One of the games from the 90s that I had in Amiga 500 and that I considered impossible due to its difficulty was that The Simpsons: Bart vs. The Space Mutants in which the rebellious Bart confronted an alien invasion with a spray and special glasses, as in the movie They are alive, by John Carpenter, to be able to differentiate these creatures from the rest of the inhabitants of the iconic Springfield.
The long-lived Matt Groening series had been on the air for two years when this video game was released in 1991, being a very productive year for the franchise, with a few more crowding, including the popular The Simpsons Arcade Game Konami that we reviewed earlier. But today we want to remember The first official Simpsons home video game and with Bart as the protagonist.
The first phase, the one that everyone remembers
For a platformer, it was pretty unusual. It still is now. The reason? Each phase radically changed the approach for Bart, although practically all of us have seen only the first phase, to which the cover of the video game itself refers, with Bart using the aforementioned spray.
And is that the objective of the first phase was to paint all the parts of the stage that were purple. By doing this, they were painted red and we reduced the overall count of the objective marker by one point, set at 24. This was vitally important, since we could not complete this phase until we had fulfilled all of those objectives. And some were quite bloody, having to sharpen the aim to the millimeter with the use of a firework, for example.
In addition, there were challenges that had to be experienced, as they were not all so obvious because it was necessary to have previously bought an object in the store with the coins that were coming out on stage. To this we had to add that they could kill us in two strokes, although at least the game was permissive with progress (as long as we had more lives) by preserving the objectives that we carried up to that moment so as not to redo them from scratch.
There were, of course, some illustrious Springfield locations, like Moe’s bar, which we could call to play a phone prank. The funny thing is that here, according to the version, there were two insults. In one he was told that he was a fool and in ano ther an alcoholic, with the subsequent laughter of the customers.
But Bart faced another set of challenges.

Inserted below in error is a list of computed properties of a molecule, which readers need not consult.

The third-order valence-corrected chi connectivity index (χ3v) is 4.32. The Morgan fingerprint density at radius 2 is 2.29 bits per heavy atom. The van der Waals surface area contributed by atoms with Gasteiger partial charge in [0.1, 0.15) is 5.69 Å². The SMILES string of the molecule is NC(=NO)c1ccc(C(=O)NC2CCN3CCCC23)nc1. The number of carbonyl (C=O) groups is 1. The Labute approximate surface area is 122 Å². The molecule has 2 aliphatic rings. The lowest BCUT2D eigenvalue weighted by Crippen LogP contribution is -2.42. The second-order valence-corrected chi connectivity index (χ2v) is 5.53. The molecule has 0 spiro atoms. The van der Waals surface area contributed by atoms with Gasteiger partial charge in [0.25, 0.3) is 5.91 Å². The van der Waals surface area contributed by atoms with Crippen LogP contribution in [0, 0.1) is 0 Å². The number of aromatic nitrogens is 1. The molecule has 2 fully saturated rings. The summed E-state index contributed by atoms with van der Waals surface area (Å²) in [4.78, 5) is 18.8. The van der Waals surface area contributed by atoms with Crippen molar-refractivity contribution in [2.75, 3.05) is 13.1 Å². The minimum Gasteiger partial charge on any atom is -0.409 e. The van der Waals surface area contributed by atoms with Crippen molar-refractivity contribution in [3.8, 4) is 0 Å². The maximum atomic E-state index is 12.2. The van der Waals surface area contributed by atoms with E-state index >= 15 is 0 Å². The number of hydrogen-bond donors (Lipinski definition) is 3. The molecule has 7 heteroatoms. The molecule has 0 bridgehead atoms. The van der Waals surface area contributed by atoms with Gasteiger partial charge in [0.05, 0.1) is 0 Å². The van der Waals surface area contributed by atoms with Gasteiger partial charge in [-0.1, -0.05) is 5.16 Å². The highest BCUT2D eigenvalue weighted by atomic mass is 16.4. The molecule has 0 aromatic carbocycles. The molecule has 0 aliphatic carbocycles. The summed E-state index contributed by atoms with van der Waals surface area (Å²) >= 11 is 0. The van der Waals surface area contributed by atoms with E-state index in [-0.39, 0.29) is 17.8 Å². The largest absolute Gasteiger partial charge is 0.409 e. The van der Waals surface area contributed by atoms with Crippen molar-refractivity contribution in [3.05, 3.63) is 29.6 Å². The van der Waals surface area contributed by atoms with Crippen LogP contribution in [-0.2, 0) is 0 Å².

In the 90s I was never able to pass that first phase, but today everything is easier, not only thanks to emulators or adaptations with the possibility of saving the state, but also to Internet walkthroughs. Hence I was surprised to discover how The Simpsons: Bart vs. The Space Mutants changes radically with the rest of the phases: in the second we have to take hats; in the third, balloons; in the fourth, EXIT signals; and in the last, nuclear rods. And not only that, Bart’s weapons also change.
From his iconic slingshot to a dart gunEach phase was a different challenge, but none (except the fair) enjoyed the impact (in every way) of the first, of course. The funny thing is that there was a pattern in all of them that never changed: those aliens we could identify with the glasses and on which we obtained a special object by jumping on their heads, which unlocked a letter from a relative of Bart. And it was important to do it, since by gathering all the letters, they helped us against the boss of that phase.
At the playable level, there were no problems with jumps, despite demanding nerves of steel in certain situations, but it did suffer from an improvement in control in relation to its interface, having to pause to navigate between the different available objects. And sometimes we could have problems using them, to top it off.
For the rest, an adventure that entered by sight (especially in systems like Amiga and MS-DOS, having a introduction that tried to resemble the television series), but which began to deflate from the second phase, much less inspired and where the repetitive pattern that he would continue to experience until the end became clear, especially in the tedious nuclear power plant.
Has it stood the test of time well?
No, but now I have been able to appreciate it better, as a whole. He had that thorn since 1991, having only played his first phase. Still not a wonder, but The Simpsons: Bart vs. The Space Mutants es historia de Springfield and any fan of the series should have tried it at least once.
Bart vs. Mutants
|Platforms||NES, Amiga, Atari ST, MS-DOS, Amstrad CPC, Commodore 64, Mega Drive, Master System…|
|Developer||Imagineering y Arc Developments|
|Company||Acclaim / Ocean Software|
- The first Simpsons video game
- See how the objective varied in each phase
- Relive Springfield and some of its characters
- Its interface with the objects was very improvable
- Too picky about goals
- I was starting to lose the spark very soon